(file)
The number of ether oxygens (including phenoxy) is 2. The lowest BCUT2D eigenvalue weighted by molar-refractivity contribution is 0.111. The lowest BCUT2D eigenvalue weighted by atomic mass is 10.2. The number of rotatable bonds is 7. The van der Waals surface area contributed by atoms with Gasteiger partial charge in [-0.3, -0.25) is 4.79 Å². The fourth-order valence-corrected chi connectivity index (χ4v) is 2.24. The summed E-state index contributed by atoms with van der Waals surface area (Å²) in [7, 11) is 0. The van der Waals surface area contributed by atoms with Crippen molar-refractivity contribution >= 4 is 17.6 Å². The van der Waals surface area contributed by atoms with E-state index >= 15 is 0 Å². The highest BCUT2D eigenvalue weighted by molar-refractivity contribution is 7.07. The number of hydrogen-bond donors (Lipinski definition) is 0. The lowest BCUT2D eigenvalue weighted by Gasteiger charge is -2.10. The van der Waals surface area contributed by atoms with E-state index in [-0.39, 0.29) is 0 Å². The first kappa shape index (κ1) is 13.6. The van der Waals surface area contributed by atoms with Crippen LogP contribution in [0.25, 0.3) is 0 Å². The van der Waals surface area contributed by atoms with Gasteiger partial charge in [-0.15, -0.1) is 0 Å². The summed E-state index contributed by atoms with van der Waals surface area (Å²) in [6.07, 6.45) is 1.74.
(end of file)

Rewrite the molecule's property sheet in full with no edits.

The number of ether oxygens (including phenoxy) is 2. The lowest BCUT2D eigenvalue weighted by molar-refractivity contribution is 0.111. The lowest BCUT2D eigenvalue weighted by atomic mass is 10.2. The number of rotatable bonds is 7. The van der Waals surface area contributed by atoms with Gasteiger partial charge in [-0.3, -0.25) is 4.79 Å². The fourth-order valence-corrected chi connectivity index (χ4v) is 2.24. The summed E-state index contributed by atoms with van der Waals surface area (Å²) in [7, 11) is 0. The van der Waals surface area contributed by atoms with Crippen molar-refractivity contribution >= 4 is 17.6 Å². The van der Waals surface area contributed by atoms with E-state index >= 15 is 0 Å². The highest BCUT2D eigenvalue weighted by molar-refractivity contribution is 7.07. The number of hydrogen-bond donors (Lipinski definition) is 0. The lowest BCUT2D eigenvalue weighted by Gasteiger charge is -2.10. The van der Waals surface area contributed by atoms with E-state index in [-0.39, 0.29) is 0 Å². The first kappa shape index (κ1) is 13.6. The van der Waals surface area contributed by atoms with Crippen LogP contribution in [0.25, 0.3) is 0 Å². The van der Waals surface area contributed by atoms with Gasteiger partial charge in [-0.15, -0.1) is 0 Å². The summed E-state index contributed by atoms with van der Waals surface area (Å²) in [6.07, 6.45) is 1.74.